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Nearly 750 MCC graduates attend commencement

Two graduation caps

From the 102 Millard South High School dual enrollment students to 63-year-old grandmother, Geraldine Kiryakov, each Metropolitan Community College student had a different motivation and journey to completion to celebrate on Friday at the 2023 Commencement Ceremony.

Some of the 746 MCC students at Baxter Arena will go straight into the workforce, while others will transfer to a four-year college. No matter where they go next, all in attendance on Friday evening were there to recognize seeing an associate degree, certificate of achievement or career certificate to the finish. In total, more 1,700 MCC students completed academic programs in the 2022-23 academic year, a nearly 5% increase from 2021-22.

Kiryakov, who completed an associate in Human Services for Chemical Dependency Counseling, said her own experience with addiction eventually led her to pursue education to help others break the cycle. Kiryakov, who has been sober since 1991, said she learned of the MCC chemical dependency program through a contact with the College’s 180 Prison Re-Entry Assistance Program.

Kiryakov said it was important to her to take a moment to celebrate completing her degree with her grandchildren — Julian, a 12-year-old boy, and, Aliyana, a 9-year-old girl. She raised them both since their infancy.

“I’m the first in my family to graduate [college] and wanted my grandkids to see that they can dream and have a vision,” Kiryakov said.

Kiryakov said dreaming wasn’t something felt she had the luxury to do after “getting a late start in life.” After getting sober, she focused on paying bills and raising her grandchildren. Now, as she approaches retirement age, she is looking forward to starting a new stage of her career.

“I want to help other people with my education and by sharing my story,” Kiryakov said.

Kiryakov’s story fit well with the theme of Theresa Marie Washa’s speech — the “212 mindset,” referring to the temperature in which water boils. At 211 degrees water is hot. At 212, it changes properties. This seemingly small separation in temperature is enough of a difference to power a steam locomotive, said Washa.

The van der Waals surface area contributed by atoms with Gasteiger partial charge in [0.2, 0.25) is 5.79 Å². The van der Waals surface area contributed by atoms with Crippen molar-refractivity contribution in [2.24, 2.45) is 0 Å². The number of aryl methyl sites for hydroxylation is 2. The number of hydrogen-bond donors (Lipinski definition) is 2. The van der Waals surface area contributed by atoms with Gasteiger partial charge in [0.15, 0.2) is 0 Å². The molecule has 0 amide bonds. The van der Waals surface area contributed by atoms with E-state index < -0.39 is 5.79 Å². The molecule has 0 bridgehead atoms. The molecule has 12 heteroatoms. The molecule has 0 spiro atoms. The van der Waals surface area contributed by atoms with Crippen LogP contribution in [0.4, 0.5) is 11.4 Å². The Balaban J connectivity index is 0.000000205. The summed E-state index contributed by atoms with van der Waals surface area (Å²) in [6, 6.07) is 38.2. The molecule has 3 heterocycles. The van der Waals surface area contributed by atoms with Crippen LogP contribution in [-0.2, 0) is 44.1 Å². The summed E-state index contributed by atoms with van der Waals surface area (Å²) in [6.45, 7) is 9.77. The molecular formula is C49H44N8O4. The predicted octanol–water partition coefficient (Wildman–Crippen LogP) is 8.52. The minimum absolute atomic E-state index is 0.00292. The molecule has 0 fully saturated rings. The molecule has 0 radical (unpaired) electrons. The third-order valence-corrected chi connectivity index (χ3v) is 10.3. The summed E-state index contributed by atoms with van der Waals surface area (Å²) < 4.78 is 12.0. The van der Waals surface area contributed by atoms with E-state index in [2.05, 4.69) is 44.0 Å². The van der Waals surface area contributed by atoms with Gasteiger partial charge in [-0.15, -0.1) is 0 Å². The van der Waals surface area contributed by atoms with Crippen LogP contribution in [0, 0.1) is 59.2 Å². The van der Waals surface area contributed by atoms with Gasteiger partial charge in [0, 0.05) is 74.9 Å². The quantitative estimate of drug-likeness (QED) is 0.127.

Washa started working on her degree at MCC in her 20s but didn’t earn an associate in criminal justice until she reached her 40s. What was different this time was where she concentrated her attention.

“I couldn’t go back to the 90s to get my degree, but I could make it happen here and now,” Washa said.

Mallory Young, 21, earned a general studies associate degree and will pursue her Nebraska real estate license in the coming weeks with all prerequisites completed at MCC to be able to sit for the exam. She said learning from instructors who work in the industry helped her refine her interest in becoming a leasing agent.

“My teachers are out there in the world doing this. They inspire me. I’m feeling confident and ready for the real estate exam,” Young said.

Young said it’s a good feeling heading off the stage at graduation to know she won’t be hobbled to pay off student loans.

“My dad is in his 40s and is still working on paying off his student loans, so I thought, ‘Why not find a way to work around that,’” Young said.  

Abdullahi Farah, 21, earned an Associate of Applied Science in Information Technology with a Career Certificate in Database Administration. He has a paid internship at Mutual of Omaha.

Farah moved to the U.S. from South Africa with his family at 12. He took a year off after finishing high school at Omaha South and wanted to make sure he was ready for college before enrolling.

He is grateful that his college education started at MCC.

“The reason I chose MCC is because of [the College’s] core belief in career readiness. I would recommend to anyone to try a community college first to see if college is right for you,” Farah said.